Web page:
How does your brother help you before games?
He's just the person who knows me the best. He calms me down, picks me up for the bad things I might be doing but praises me for the good things. We do that for each other.
What is Twickenham like to play at as an England player?
Probably the best place I've ever played. You go from running out in front of 15,000 at a club game to 80,000 at Twickenham. You can't help but feel confident in front of that many people. You're playing at home and almost everyone there is supporting you.
What have you had to sacrifice to be an international player?
Nowadays, it's socially where you have to make sacrifices. You can't go out with your mates for a pint whenever you want, or for a meal. As a kid, sometimes it was tough to wake up at seven to get to the gym before school. Then you might have to train after school when your mates are off playing football. Sometimes it's hard to keep friendships when you're young because you're so busy all the time with rugby. So your team-mates become your friends then and I guess that's why rugby players become so close.
Are you aware of the crowd's support when you are playing?
Definitely, especially when your team are on the front foot. When England are on top and the crowd start singing "Swing Low, Sweet Chariot", you definitely hear that. It helps a lot.
And seeing all those white shirts in the crowd must help, too?
Enormously. It gives us a huge advantage over the other team. If a team came to Twickenham and it looked like they had more supporters than us, we’d think, "what’s happening?" If the crowd are all in white shirts, that would intimidate the opposition a bit as well. But we try and do most of that on the pitch.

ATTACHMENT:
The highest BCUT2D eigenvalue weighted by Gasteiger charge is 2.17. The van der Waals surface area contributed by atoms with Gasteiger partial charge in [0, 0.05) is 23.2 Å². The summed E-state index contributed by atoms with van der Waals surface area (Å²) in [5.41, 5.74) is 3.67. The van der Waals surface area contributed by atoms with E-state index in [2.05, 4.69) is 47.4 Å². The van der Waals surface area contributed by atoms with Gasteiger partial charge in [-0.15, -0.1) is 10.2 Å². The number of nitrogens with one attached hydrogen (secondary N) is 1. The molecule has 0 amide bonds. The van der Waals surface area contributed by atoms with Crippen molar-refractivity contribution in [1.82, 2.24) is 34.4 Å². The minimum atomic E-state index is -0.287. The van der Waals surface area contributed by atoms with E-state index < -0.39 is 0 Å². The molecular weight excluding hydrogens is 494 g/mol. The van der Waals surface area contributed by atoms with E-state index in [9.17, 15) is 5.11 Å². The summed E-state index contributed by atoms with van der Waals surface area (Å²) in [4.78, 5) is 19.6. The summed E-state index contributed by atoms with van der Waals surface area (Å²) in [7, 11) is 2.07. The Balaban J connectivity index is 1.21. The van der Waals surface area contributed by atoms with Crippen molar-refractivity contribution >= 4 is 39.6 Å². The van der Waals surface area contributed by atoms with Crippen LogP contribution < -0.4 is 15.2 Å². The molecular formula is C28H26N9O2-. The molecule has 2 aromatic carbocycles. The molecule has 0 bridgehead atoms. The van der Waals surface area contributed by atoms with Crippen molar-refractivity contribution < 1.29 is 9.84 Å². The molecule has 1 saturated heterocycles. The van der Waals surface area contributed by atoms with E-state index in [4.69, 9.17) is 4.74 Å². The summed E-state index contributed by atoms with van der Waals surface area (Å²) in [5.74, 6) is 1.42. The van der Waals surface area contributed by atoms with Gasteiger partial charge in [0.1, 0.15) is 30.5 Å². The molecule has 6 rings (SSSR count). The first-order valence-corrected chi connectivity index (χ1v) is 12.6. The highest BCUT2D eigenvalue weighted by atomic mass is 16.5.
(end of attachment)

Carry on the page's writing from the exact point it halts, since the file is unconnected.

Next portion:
The Twickenham crowd loves a ball-carrying No 8. Are you aware how you can lift the crowd?
I know what you mean. I've got to try and stay within the systems of the team, it can harm us if I don't do that. But a big surge does get the crowd up on their feet.
Billy Vunipola picks three England team-mates for whom the red rose means so much.
The way he's come back into the fold has been amazing and you can see how much he has relished his return to the squad. It means such a lot to him.
He's worked so hard to come back from knee surgery and captain Wasps the way he has, He’s taken his England opportunity with both hands.
Another back-rower but I have to say Robbo as well. He always does the right things and he's passionate about us doing well and coming across well.
Billy Vunipola picks his three best experiences in an England shirt.
- Against Wales eight days ago is right up there. Going there and coming away with a win when a lot of people didn't think we would was great. I was so happy with the result and the way the game went.
- Singing the national anthem next to my brother for the first time, on my first England start. It was against Australia at Twickenham. And my parents were there, too. That was the dream, right there.
- Facing the haka for the first time was an amazing experience, and getting the chance to play against New Zealand at Twickenham. For a rugby player, it doesn't get much better than that.